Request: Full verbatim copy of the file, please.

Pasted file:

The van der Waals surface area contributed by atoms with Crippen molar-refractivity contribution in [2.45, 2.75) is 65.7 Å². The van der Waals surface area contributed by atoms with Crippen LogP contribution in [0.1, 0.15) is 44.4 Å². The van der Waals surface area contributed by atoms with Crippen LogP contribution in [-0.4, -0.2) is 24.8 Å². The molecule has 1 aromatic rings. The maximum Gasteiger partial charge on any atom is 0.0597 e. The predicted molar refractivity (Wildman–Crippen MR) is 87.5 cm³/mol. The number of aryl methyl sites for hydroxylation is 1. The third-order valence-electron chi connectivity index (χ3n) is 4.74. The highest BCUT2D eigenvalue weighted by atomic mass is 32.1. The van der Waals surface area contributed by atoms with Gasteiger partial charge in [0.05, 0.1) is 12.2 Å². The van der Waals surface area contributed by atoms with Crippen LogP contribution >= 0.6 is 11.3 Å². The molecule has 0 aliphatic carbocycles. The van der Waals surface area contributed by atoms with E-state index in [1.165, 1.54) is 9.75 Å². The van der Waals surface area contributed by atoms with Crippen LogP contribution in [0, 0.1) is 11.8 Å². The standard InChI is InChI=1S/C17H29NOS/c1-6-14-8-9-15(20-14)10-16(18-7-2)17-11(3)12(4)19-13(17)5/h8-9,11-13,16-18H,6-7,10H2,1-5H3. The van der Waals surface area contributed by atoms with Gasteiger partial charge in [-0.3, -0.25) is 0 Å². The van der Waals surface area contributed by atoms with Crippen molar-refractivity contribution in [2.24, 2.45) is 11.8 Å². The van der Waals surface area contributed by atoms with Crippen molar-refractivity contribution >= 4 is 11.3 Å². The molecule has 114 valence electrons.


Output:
The van der Waals surface area contributed by atoms with Crippen molar-refractivity contribution in [2.45, 2.75) is 65.7 Å². The van der Waals surface area contributed by atoms with Crippen LogP contribution in [0.1, 0.15) is 44.4 Å². The van der Waals surface area contributed by atoms with Crippen LogP contribution in [-0.4, -0.2) is 24.8 Å². The molecule has 1 aromatic rings. The maximum Gasteiger partial charge on any atom is 0.0597 e. The predicted molar refractivity (Wildman–Crippen MR) is 87.5 cm³/mol. The number of aryl methyl sites for hydroxylation is 1. The third-order valence-electron chi connectivity index (χ3n) is 4.74. The highest BCUT2D eigenvalue weighted by atomic mass is 32.1. The van der Waals surface area contributed by atoms with Gasteiger partial charge in [0.05, 0.1) is 12.2 Å². The van der Waals surface area contributed by atoms with Crippen LogP contribution >= 0.6 is 11.3 Å². The molecule has 0 aliphatic carbocycles. The van der Waals surface area contributed by atoms with E-state index in [1.165, 1.54) is 9.75 Å². The van der Waals surface area contributed by atoms with Crippen LogP contribution in [0, 0.1) is 11.8 Å². The standard InChI is InChI=1S/C17H29NOS/c1-6-14-8-9-15(20-14)10-16(18-7-2)17-11(3)12(4)19-13(17)5/h8-9,11-13,16-18H,6-7,10H2,1-5H3. The van der Waals surface area contributed by atoms with Gasteiger partial charge in [-0.3, -0.25) is 0 Å². The van der Waals surface area contributed by atoms with Crippen molar-refractivity contribution in [2.24, 2.45) is 11.8 Å². The van der Waals surface area contributed by atoms with Crippen molar-refractivity contribution >= 4 is 11.3 Å². The molecule has 114 valence electrons.